Editorial: Last of the Lion

We have not seen the last of the lion just yet. We are not referring to the universally acclaimed biography on Winston Churchill, The Last Lion. However, given the recognition the most recent movie on Winston Churchill received at the Oscars this year, we are tempted to take it back off the shelf and have a bit of a reread in front of a cozy fire.

No, we are referring to the two most recent weather systems stacked nearly on top of each other. March has indeed come in like a lion. The Nor’easter that impacted our town last weekend was, well…, impactful. Greenwich was the hardest hit town in the state in terms of Eversource customers who lost power. At its peak more than 25% of customers in town were without power.

Driving from downtown to mid-country took over an hour last Friday, as many streets and major north-south thorough fares were blocked by downed wires and trees. It was a harrowing sight, as we drove past trees and telephone poles swaying perilously in the gusting winds.

Our First Responders did a remarkable job (again!) during the storm, responding to more than 630 calls during very challenging weather and road conditions. Indeed, at its peak, 180 roadways in town were closed, making responding difficult. Numerous fire apparatus were required to extinguish the two structure fires reported, and, while we were tucked away snug in our home, these responders attended to call after call. Thank you!

When big storms have hit our town in the past, we have always responded as a community. We have faced several severe Nor’easters over the past few years that have left our town’s electrical infrastructure on life support at times. And what do we do? We step outside our normal routines to see how we can help others.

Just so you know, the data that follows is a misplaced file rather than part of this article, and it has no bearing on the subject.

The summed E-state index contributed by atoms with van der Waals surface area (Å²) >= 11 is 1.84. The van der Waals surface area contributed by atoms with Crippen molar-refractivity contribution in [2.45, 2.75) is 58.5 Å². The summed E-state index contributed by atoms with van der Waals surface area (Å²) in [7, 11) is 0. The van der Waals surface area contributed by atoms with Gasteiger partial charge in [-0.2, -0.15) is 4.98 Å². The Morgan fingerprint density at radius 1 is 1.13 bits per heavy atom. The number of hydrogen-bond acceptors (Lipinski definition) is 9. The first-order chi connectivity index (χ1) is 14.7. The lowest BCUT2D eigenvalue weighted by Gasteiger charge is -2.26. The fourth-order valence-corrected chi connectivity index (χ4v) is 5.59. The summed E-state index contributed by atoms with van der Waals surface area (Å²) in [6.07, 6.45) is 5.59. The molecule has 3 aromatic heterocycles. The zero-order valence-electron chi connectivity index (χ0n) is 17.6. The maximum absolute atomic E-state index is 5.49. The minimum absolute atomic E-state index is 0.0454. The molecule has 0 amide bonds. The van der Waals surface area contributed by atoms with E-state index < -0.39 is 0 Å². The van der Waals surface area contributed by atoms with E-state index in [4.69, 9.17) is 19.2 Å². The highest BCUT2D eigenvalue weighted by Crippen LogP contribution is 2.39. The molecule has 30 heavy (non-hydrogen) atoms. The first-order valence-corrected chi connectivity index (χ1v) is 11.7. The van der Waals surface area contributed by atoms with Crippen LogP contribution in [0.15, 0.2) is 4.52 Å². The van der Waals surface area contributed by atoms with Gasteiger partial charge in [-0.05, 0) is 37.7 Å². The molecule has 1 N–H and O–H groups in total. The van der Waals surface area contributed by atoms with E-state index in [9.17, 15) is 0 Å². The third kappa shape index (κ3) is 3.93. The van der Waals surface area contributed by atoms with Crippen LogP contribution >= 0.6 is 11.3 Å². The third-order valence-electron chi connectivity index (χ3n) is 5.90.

During last weekend’s storm, as power began going out across town, friends called friends to check in. It was not uncommon to offer a respite from the storm in whoever’s home did not lose power. It makes you feel good when you can offer a warm home, fresh food and even internet when others are without.

Too often when we drive around town, we notice the tall fences and closed gates. This week we noticed those fences and gates did not protect those behind them from falling trees and downed wires. In fact, many of those gates were open because they still had no power. If you live behind one of those fences and cannot see your neighbor, do not assume that they do not need your help. Trees fall where they do regardless of fences, and that neighbor you never see may be in need of a warm place to stay.

Because of this week’s storm and ensuing delivery complications, we moved up production of the Sentinel by 24 hours. We wanted to give the printers the flexibility to ensure they could safely print and deliver the paper. Because of this, the editorial is being written on Tuesday afternoon, just as school closings are being announced. We are not certain when the Sentinel will be delivered this week and appreciate your patience. We value our readers and know you will not mind the interruption in delivery due to the weather.

We have not seen the last of the lion yet, and in the meantime, our community continues to weather the storms together. We have seen a spirit of kindness and goodwill as of late; in fact, people seemed less antsy at the supermarket today as they bought their “storm food.” We had several conversations that ended with, “Let me know if you lose power….” It was nice. Thank you Greenwich. 

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